Australia's deportation of criminals back to New Zealand is being raised in a meeting between Kiwi Prime Minister Jacinda Ardern and Prime Minister Scott Morrison in Melbourne.
She has also promised to talk about child poverty and climate change, which is increasingly affecting smaller Pacific nations.
The two leaders are meeting on Friday for the first time since the aftermath of Christchurch's massacre, in which an Australian far-right terrorist killed 51 people at mosques in March.
Mr Morrison gave Ms Ardern a soft toy rabbit and a book about Australian animals for her daughter Neve, before their meeting at the Commonwealth offices in Melbourne.
The Australian leader acknowledged the strength of the two nations' relationship, noting "we've got a number of issues we're just moving along and keeping in contact with".
"Thank you prime minister for the warmth of your welcome," Ms Ardern said at the start of a round table meeting with Mr Morrison and a team of advisors.
She again congratulated Mr Morrison on his election victory and acknowledged the pair's close contact.
"In the wake of Christchurch, the statement at the G20, the discussions about deployments - I really value the fact that neither of us hesitates to pick up the phone so I just want to acknowledge that," Ms Ardern said.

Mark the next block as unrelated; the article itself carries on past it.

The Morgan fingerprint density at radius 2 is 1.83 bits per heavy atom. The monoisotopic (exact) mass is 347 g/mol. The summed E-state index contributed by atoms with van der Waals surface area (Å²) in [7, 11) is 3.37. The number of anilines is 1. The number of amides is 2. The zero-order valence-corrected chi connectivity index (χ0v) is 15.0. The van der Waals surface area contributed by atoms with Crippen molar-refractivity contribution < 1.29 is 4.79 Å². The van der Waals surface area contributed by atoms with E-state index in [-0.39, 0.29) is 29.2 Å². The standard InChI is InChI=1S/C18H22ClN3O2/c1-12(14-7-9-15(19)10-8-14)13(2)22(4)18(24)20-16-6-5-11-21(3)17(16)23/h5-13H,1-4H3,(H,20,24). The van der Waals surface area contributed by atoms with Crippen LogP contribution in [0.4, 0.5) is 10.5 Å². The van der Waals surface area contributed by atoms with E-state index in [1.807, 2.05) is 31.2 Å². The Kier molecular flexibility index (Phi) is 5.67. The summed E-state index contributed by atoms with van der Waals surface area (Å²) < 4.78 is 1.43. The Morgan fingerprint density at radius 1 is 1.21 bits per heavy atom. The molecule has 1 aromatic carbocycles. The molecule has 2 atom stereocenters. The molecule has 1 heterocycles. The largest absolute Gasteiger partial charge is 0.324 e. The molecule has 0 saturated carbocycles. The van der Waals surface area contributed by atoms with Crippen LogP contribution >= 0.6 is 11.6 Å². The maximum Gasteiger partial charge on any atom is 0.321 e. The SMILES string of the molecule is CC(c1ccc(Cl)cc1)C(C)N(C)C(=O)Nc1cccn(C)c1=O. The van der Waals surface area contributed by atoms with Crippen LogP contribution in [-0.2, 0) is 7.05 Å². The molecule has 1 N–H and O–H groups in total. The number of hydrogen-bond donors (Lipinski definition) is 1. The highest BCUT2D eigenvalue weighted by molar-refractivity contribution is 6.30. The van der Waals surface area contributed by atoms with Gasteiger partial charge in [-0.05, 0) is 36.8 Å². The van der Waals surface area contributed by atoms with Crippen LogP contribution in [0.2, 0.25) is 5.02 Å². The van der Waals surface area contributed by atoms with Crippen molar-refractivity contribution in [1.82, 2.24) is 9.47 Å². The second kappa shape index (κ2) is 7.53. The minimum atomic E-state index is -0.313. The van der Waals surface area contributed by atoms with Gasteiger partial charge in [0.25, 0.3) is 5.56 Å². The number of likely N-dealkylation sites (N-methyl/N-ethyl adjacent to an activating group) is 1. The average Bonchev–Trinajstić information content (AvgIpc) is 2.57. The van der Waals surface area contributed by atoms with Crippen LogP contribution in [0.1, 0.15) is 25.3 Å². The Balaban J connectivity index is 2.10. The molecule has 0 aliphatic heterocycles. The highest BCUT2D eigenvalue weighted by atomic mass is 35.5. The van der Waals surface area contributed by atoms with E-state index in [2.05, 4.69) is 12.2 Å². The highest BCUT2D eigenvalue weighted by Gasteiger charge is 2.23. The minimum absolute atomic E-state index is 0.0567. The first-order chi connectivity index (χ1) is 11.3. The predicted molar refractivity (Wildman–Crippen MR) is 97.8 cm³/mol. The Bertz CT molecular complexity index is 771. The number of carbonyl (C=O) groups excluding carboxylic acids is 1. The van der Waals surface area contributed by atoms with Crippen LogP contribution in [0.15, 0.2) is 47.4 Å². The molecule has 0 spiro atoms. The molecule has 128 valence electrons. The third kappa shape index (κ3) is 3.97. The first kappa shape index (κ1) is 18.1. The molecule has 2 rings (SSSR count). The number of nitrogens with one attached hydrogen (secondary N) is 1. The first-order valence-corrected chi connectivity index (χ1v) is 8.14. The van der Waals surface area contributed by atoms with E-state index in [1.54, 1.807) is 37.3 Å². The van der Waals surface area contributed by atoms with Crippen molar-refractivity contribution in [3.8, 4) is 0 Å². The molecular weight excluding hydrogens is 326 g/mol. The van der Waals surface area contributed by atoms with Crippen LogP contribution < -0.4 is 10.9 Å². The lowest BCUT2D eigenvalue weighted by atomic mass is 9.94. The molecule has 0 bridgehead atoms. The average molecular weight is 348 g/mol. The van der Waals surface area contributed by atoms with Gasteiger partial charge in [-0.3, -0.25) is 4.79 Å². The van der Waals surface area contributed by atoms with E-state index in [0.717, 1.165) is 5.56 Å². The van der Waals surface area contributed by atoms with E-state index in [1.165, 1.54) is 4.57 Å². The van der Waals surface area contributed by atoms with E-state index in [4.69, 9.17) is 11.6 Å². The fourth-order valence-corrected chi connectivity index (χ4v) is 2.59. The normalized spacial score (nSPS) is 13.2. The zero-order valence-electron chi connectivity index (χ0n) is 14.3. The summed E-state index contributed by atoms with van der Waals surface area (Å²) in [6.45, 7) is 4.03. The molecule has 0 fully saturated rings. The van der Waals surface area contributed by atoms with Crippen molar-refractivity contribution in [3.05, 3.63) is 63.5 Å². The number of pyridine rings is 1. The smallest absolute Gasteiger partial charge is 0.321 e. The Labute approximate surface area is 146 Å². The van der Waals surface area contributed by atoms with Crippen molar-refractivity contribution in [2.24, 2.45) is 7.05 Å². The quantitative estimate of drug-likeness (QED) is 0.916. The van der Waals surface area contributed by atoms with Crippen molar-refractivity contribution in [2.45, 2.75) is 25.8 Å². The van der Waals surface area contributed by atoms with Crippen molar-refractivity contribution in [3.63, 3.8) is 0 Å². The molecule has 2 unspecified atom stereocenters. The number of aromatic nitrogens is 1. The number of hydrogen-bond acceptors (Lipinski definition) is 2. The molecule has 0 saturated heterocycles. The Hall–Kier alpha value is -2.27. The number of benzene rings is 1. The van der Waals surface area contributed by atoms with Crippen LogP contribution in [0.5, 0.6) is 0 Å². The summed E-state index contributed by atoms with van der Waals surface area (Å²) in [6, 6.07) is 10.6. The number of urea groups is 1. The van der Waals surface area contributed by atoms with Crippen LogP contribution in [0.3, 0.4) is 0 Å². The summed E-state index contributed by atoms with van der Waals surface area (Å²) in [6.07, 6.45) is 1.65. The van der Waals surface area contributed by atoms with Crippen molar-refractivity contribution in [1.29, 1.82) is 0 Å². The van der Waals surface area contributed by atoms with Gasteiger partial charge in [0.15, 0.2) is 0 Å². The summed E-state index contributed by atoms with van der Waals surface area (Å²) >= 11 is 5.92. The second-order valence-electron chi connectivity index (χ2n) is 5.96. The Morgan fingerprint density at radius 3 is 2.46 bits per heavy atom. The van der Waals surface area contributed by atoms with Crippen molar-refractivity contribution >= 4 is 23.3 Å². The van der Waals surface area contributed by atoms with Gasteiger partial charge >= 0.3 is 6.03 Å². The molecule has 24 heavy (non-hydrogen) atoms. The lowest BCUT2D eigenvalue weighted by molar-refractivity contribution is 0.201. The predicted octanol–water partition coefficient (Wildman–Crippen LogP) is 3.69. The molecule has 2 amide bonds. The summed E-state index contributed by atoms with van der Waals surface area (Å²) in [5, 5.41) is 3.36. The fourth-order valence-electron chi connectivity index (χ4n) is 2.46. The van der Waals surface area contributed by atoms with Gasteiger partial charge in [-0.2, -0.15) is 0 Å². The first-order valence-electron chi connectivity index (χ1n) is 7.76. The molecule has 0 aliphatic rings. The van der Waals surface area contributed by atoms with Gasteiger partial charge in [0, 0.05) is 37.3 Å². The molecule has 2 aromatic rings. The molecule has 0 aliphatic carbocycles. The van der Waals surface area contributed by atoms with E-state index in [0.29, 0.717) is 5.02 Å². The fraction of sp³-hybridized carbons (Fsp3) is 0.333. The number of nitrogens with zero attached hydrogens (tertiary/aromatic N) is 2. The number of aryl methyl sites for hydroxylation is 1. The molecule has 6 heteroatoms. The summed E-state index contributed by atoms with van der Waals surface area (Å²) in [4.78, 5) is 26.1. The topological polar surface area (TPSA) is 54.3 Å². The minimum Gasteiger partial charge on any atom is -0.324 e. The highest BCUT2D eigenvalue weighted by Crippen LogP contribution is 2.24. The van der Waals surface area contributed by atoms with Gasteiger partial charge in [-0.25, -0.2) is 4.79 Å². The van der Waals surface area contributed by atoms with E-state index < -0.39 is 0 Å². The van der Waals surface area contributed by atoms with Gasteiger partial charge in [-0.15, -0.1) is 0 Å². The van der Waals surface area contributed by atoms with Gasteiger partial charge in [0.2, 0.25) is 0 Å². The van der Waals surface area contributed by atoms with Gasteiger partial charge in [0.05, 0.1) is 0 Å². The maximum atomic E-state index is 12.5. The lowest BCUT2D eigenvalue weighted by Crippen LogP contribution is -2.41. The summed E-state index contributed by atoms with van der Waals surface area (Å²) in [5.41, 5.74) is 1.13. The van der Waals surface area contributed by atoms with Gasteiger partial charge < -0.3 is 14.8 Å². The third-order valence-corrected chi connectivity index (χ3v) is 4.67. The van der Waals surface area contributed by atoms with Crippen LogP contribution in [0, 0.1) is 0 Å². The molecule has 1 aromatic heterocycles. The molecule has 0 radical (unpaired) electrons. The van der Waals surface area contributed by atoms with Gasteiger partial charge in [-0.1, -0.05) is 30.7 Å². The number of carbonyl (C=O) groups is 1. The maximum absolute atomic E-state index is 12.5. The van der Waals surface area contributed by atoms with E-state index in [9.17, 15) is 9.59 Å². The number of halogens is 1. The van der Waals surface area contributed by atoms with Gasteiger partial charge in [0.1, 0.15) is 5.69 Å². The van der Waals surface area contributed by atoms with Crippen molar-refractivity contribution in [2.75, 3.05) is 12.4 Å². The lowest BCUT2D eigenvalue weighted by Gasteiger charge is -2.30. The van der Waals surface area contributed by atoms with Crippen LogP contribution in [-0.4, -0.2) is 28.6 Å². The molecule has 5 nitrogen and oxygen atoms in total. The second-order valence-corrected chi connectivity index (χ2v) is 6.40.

There was laughter and banter for the cameras and reference to Australia's support for NZ in the final of the recent Cricket World Cup.
"I'm not sure if NZ would have done the same if the role had been reversed," she quipped.
"Our second-biggest trading partner, our biggest source of investment, but also our friends, so it's great to be here with you - thanks for your hospitality."
One issue on which there might be divide is that of Australia's policy to deport criminals to NZ, even if they moved to Australia as toddlers and grew up Australian.
Ms Ardern has said the policy is having a "corrosive" impact on the relationship between the two countries.
Home Affairs Minister Peter Dutton says New Zealand is the only country where a citizen could get a visa to stay in Australia on arrival.
"But we have been very clear, if you come as a New Zealand citizen, a Brit, wherever you come from, your country of origin is where you go back to if you have committed a crime," Mr Dutton told Nine's Today Show.
"Where people are sexually offending against children for example, we have had a big push to try and deport those paedophiles."
Labor leader Anthony Albanese has no plans to change the policy either.
"We think that the balance is essentially right but it's legitimate if there are issues for Jacinda Ardern to raise those with Scott Morrison. We don't want to see this to be a partisan debate," he told Today.
Australian Associated Press